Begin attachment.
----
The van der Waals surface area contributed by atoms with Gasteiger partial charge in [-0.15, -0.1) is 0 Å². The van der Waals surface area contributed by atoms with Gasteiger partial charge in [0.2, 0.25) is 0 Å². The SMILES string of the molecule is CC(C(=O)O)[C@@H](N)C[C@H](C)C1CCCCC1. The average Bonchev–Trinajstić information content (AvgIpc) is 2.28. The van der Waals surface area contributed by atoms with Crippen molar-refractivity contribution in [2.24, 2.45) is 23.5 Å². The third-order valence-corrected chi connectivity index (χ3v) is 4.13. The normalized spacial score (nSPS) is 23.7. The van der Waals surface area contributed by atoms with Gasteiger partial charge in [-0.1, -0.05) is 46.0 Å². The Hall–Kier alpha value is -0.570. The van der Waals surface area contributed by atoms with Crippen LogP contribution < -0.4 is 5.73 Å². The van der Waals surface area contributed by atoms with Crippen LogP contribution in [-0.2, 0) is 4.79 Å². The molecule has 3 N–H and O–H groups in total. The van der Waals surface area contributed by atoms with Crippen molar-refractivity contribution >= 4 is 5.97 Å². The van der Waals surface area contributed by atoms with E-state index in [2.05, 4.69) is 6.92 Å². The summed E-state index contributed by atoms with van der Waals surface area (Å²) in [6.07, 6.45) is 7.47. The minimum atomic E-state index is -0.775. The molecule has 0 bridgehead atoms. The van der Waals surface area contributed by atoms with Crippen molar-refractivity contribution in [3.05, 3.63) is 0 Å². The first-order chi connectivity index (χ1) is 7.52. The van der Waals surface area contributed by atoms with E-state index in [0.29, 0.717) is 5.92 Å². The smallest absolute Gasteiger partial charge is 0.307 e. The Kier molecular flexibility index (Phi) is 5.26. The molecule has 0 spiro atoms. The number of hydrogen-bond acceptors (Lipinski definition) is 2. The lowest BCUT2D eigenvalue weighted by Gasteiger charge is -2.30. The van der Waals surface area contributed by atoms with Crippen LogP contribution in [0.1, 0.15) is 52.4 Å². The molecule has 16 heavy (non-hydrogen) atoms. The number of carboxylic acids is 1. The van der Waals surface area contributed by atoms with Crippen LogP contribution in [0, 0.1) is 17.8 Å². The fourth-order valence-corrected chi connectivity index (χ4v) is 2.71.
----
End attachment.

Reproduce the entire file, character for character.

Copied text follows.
The van der Waals surface area contributed by atoms with Gasteiger partial charge in [-0.15, -0.1) is 0 Å². The van der Waals surface area contributed by atoms with Gasteiger partial charge in [0.2, 0.25) is 0 Å². The SMILES string of the molecule is CC(C(=O)O)[C@@H](N)C[C@H](C)C1CCCCC1. The average Bonchev–Trinajstić information content (AvgIpc) is 2.28. The van der Waals surface area contributed by atoms with Crippen molar-refractivity contribution in [2.24, 2.45) is 23.5 Å². The third-order valence-corrected chi connectivity index (χ3v) is 4.13. The normalized spacial score (nSPS) is 23.7. The van der Waals surface area contributed by atoms with Gasteiger partial charge in [-0.1, -0.05) is 46.0 Å². The Hall–Kier alpha value is -0.570. The van der Waals surface area contributed by atoms with Crippen LogP contribution < -0.4 is 5.73 Å². The van der Waals surface area contributed by atoms with Crippen LogP contribution in [-0.2, 0) is 4.79 Å². The molecule has 3 N–H and O–H groups in total. The van der Waals surface area contributed by atoms with Crippen molar-refractivity contribution >= 4 is 5.97 Å². The van der Waals surface area contributed by atoms with E-state index in [2.05, 4.69) is 6.92 Å². The summed E-state index contributed by atoms with van der Waals surface area (Å²) in [6.07, 6.45) is 7.47. The minimum atomic E-state index is -0.775. The molecule has 0 bridgehead atoms. The van der Waals surface area contributed by atoms with Crippen molar-refractivity contribution in [3.05, 3.63) is 0 Å². The first-order chi connectivity index (χ1) is 7.52. The van der Waals surface area contributed by atoms with E-state index in [0.29, 0.717) is 5.92 Å². The smallest absolute Gasteiger partial charge is 0.307 e. The Kier molecular flexibility index (Phi) is 5.26. The molecule has 0 spiro atoms. The number of hydrogen-bond acceptors (Lipinski definition) is 2. The lowest BCUT2D eigenvalue weighted by Gasteiger charge is -2.30. The van der Waals surface area contributed by atoms with Crippen LogP contribution in [0.1, 0.15) is 52.4 Å². The molecule has 16 heavy (non-hydrogen) atoms. The number of carboxylic acids is 1. The van der Waals surface area contributed by atoms with Crippen LogP contribution in [0, 0.1) is 17.8 Å². The fourth-order valence-corrected chi connectivity index (χ4v) is 2.71.